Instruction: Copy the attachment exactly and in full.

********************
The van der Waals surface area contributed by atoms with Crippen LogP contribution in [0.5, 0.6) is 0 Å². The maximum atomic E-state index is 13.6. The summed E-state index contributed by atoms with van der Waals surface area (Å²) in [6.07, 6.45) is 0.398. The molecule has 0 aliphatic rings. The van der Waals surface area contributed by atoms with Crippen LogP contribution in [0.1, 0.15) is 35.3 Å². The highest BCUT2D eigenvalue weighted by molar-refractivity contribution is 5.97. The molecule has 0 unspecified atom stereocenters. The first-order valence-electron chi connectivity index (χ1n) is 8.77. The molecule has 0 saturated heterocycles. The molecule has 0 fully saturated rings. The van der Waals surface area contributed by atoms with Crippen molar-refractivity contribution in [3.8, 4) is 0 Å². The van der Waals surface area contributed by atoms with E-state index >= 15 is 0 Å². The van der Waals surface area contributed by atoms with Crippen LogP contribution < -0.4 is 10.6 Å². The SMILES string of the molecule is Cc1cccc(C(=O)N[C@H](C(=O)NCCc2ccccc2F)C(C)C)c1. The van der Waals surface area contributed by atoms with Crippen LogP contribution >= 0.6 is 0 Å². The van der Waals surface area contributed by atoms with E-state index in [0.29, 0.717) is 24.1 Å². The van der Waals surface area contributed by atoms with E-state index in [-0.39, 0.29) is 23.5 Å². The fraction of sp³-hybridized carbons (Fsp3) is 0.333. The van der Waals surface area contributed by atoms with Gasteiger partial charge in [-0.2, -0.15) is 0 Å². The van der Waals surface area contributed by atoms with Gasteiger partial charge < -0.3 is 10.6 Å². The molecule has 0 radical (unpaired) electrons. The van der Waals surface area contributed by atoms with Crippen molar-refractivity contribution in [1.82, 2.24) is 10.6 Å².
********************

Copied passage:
The van der Waals surface area contributed by atoms with Crippen LogP contribution in [0.5, 0.6) is 0 Å². The maximum atomic E-state index is 13.6. The summed E-state index contributed by atoms with van der Waals surface area (Å²) in [6.07, 6.45) is 0.398. The molecule has 0 aliphatic rings. The van der Waals surface area contributed by atoms with Crippen LogP contribution in [0.1, 0.15) is 35.3 Å². The highest BCUT2D eigenvalue weighted by molar-refractivity contribution is 5.97. The molecule has 0 unspecified atom stereocenters. The first-order valence-electron chi connectivity index (χ1n) is 8.77. The molecule has 0 saturated heterocycles. The molecule has 0 fully saturated rings. The van der Waals surface area contributed by atoms with Crippen molar-refractivity contribution in [3.8, 4) is 0 Å². The van der Waals surface area contributed by atoms with E-state index >= 15 is 0 Å². The van der Waals surface area contributed by atoms with Crippen LogP contribution < -0.4 is 10.6 Å². The SMILES string of the molecule is Cc1cccc(C(=O)N[C@H](C(=O)NCCc2ccccc2F)C(C)C)c1. The van der Waals surface area contributed by atoms with Crippen LogP contribution >= 0.6 is 0 Å². The van der Waals surface area contributed by atoms with E-state index in [0.29, 0.717) is 24.1 Å². The van der Waals surface area contributed by atoms with E-state index in [-0.39, 0.29) is 23.5 Å². The fraction of sp³-hybridized carbons (Fsp3) is 0.333. The van der Waals surface area contributed by atoms with Gasteiger partial charge in [-0.2, -0.15) is 0 Å². The van der Waals surface area contributed by atoms with Gasteiger partial charge < -0.3 is 10.6 Å². The molecule has 0 radical (unpaired) electrons. The van der Waals surface area contributed by atoms with Crippen molar-refractivity contribution in [1.82, 2.24) is 10.6 Å².